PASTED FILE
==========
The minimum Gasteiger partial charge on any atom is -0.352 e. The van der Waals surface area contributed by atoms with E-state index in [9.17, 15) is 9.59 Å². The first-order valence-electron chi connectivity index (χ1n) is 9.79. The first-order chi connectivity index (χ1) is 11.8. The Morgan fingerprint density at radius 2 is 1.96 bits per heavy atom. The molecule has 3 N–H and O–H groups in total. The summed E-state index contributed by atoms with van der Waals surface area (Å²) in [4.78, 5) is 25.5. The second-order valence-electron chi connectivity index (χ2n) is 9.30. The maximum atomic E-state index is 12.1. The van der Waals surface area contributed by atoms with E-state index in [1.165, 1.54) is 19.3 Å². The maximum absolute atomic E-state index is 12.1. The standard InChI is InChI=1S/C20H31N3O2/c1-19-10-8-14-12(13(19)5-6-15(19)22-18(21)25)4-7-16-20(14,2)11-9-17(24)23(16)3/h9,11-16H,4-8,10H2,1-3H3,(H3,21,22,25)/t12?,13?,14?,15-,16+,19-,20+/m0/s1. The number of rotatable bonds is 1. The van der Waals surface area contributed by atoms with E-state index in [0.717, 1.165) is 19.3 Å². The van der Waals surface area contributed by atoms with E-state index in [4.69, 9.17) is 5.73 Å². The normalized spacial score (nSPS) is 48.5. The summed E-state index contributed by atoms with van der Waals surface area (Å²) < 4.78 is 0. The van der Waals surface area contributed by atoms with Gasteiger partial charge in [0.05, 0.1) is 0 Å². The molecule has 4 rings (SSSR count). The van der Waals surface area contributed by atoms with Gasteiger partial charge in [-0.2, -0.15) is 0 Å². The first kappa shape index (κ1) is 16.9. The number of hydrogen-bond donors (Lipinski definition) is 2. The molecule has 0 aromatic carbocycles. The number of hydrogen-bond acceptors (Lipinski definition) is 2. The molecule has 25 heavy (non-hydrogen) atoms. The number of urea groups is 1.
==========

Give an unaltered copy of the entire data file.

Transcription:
The minimum Gasteiger partial charge on any atom is -0.352 e. The van der Waals surface area contributed by atoms with E-state index in [9.17, 15) is 9.59 Å². The first-order valence-electron chi connectivity index (χ1n) is 9.79. The first-order chi connectivity index (χ1) is 11.8. The Morgan fingerprint density at radius 2 is 1.96 bits per heavy atom. The molecule has 3 N–H and O–H groups in total. The summed E-state index contributed by atoms with van der Waals surface area (Å²) in [4.78, 5) is 25.5. The second-order valence-electron chi connectivity index (χ2n) is 9.30. The maximum atomic E-state index is 12.1. The van der Waals surface area contributed by atoms with E-state index in [1.165, 1.54) is 19.3 Å². The maximum absolute atomic E-state index is 12.1. The standard InChI is InChI=1S/C20H31N3O2/c1-19-10-8-14-12(13(19)5-6-15(19)22-18(21)25)4-7-16-20(14,2)11-9-17(24)23(16)3/h9,11-16H,4-8,10H2,1-3H3,(H3,21,22,25)/t12?,13?,14?,15-,16+,19-,20+/m0/s1. The number of rotatable bonds is 1. The van der Waals surface area contributed by atoms with E-state index in [0.717, 1.165) is 19.3 Å². The van der Waals surface area contributed by atoms with E-state index in [4.69, 9.17) is 5.73 Å². The normalized spacial score (nSPS) is 48.5. The summed E-state index contributed by atoms with van der Waals surface area (Å²) < 4.78 is 0. The van der Waals surface area contributed by atoms with Gasteiger partial charge in [0.05, 0.1) is 0 Å². The molecule has 4 rings (SSSR count). The van der Waals surface area contributed by atoms with Gasteiger partial charge in [-0.2, -0.15) is 0 Å². The first kappa shape index (κ1) is 16.9. The number of hydrogen-bond donors (Lipinski definition) is 2. The molecule has 0 aromatic carbocycles. The number of hydrogen-bond acceptors (Lipinski definition) is 2. The molecule has 25 heavy (non-hydrogen) atoms. The number of urea groups is 1.